No substantial work has been carried out regarding the current understanding and distribution of bacterial communities in this water body. Therefore the objectives of this study were to identify and isolate the bacteria and to get an idea about the bacterial load (density and diversity) of the water.
Study area and sampling sites
The most well-known river of the Kashmir valley is Jhelum River locally known as veth. The Jhelum rises from the spring of Verinag, on the northwestern side of Pir Panjal and flows in a direction parallel to the Indus at an average elevation of 5,500 feet . A total of four sites were selected randomly to access the Bacterial load of the Jhelum River as shown in (Figure 1).
Site I (Marwal): It was located about 32 km from the main city centre (Lal Chowk) in District Pulwama with geographical coordinate 330 58’ 45.4” N and 740 54’ 16.5” E in rural area, with lots of rural settlements on both the banks. There were also the dense trees of different species especially of Populous and Salix. The average depth of river at the site was about 1.6 meters.
Site II (Aramwari near Zero bridge): This site was located about 1.2 km from the Srinagar city with geographical coordinate 340 4’ 9.2” N and 740 50’ 20.8” E, characterized by congested human population and commercial activities along both its banks. The average depth of river at the site was about 2 meters. All along its course from Marwal to Srinagar the river receives significant quantities of domestic wastes from human settlements.
Site III (Qamarwari): This site was located about 10 km from main city centre with geographical coordinate 340 05’35.9” N and 740 46’45.4” E was having both the commercial activities and residential settlements along both banks, which directly release the sewage and other solid wastes directly into the river. The average depth of river at the site was about 1.2 meters.
Site IV (Tangpora): It was located about 26 km from main city centre with geographical coordinates 340 7’ 47.1” N and 740 43’ 11” E in rural area with human settlements along both the banks. The site was also characterized by the dense vegetation of Populous and Salix and other plants. All along the banks the land was used for the agricultural purposes.
Surface water samples were collected monthly in sterilized bottles from June to November, 2011. The pH and temperature of the samples were recorded on the spot with the help of thermometer and Digital pH meter. The water samples were mixed with sterile distilled water and a series of dilutions were performed. From each dilution, 0.1 ml inoculum was poured onto nutrient agar medium and incubated at 28 ± 2°C for 1 week to assess the growth of colonies [14-21]. Purified isolates were used as stocks for further morphological. Bacterial films were prepared from each purified isolate and stained with Gram’s stain, then examined under the bright field microscope with the oil immersion lens . The number of colonies counted was expressed as cfu/ml and were calculated by using the formula:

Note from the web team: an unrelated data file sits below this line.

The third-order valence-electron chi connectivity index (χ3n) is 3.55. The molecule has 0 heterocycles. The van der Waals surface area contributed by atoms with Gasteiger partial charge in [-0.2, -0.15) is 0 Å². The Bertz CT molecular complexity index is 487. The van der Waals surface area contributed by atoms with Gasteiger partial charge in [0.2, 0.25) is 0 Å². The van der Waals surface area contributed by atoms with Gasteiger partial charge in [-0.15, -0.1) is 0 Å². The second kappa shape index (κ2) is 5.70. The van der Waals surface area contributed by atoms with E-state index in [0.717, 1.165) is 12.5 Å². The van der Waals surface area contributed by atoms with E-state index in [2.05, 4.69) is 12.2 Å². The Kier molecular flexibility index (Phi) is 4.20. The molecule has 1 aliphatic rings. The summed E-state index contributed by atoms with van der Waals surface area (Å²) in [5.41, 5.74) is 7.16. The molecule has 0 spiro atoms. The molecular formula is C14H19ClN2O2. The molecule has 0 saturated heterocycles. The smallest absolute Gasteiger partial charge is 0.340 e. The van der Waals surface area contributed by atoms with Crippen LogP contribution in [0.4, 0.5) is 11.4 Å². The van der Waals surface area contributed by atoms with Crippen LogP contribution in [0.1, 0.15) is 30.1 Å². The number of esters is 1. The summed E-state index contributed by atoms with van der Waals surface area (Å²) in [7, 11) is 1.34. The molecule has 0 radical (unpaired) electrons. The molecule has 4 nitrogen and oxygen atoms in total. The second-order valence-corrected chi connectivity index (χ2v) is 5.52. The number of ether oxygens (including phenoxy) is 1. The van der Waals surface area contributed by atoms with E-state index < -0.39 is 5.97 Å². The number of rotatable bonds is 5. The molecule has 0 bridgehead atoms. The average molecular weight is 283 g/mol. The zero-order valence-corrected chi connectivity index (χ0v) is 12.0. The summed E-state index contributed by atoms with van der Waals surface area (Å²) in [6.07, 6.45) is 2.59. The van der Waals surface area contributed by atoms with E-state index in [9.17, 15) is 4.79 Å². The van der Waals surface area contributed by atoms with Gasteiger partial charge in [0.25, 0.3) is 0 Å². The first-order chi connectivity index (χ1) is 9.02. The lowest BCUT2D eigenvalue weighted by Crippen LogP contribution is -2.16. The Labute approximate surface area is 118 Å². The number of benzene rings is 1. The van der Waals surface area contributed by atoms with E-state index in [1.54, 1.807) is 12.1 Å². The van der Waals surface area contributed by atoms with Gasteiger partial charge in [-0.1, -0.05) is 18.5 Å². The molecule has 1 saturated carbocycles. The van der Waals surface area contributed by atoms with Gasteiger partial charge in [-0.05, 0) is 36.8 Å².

cfu/ml=n × d
cfu/ml=n × d
Different types of colonies were obtained during the study period. Some colonies were circular, some irregular and a few colonies were Rhizoid and Filamentous (Table 1). Cocci, bacilli, etc. are different morphological forms of bacteria. A total of 41 strains of bacteria were isolated from the four sites during the study. The different colonies obtained during the study were tested for gram’s stain and subsequently were examined under microscope to determine the Grams nature. The strains isolated with varying colony morphology and their Gram’s tests shown in Table 1 were given codes ranking from B1 to B41. Most of the colonies were circular, Entire, and flat in appearance, margin and elevation respectively. In addition to this circular, Entire and convex colonies were also isolated. Further the strains were tested for Gram’s reaction and it was found maximum strains were Gram negative. After microscopic examination 32% strains were Cocci, 49% were bacilli and the rest of the strains were diplococci and streptococci. The total and individual colony count of different isolates of bacteria isolated from different study sites during the study period are shown in Table 2. The total isolate count reveals that the highest isolate count was B4 (n=149) for all sites followed by B1 with 148;B3 with115;B18 with 87;B10 with 83;B14 with 72; B26 with 62;B11 with 52;B6 and B7 with 49 each;B25 with 48; B29 with 45;B27 with 44;B16 with 43;B8 with 41;B31 with 40;B5 with 39;B15 with 37;B12 with 36;B20 with 34; B22 and B33 with 33 each;B30 with 32;B32 with 28;B38 with 27;B13 and B17 with 25 each;B28 with 24;B19 with 23;B39 with 21;B9 and B35 with 19 each;B21 with 15;B24 with 14;B23 and B34 with 13 each;B37 and B41 with 9 each;B36 with 8;B40 with 7. The individual colony count of different bacterial isolates given in Table 2, reveals that isolate B2 was having the highest number of colonies (52) at site I followed by B1, B4,B3 and others. Among the different isolates obtain, maximum cfu/ml (2.1 × 102) was found in the month of July at site IV (Table 3 and Figure 2). During the study the water temperature and pH recorded at the four sites as shown in Table 3 reveals that a maximum water temperature (22°C) was at site IV in July while it was minimum(5.8°C) at site IV in November. Among different strains it was found that 73% of strains isolated were Gram negative and about 27% of strains were Gram positive (Table 4 and Figure 3). It was also observed that 5% of strains were Gram positive Cocci, 27% strains were Gram negative Cocci, 15% were Gram positive Bacilli and 34% were Gram negative Bacilli (Table 5 and Figure 4). It was also found that 32% strains were Cocci, 49% Bacilli, 12% strains were Diplococci and 7% strain were Streptococci (Figure 5).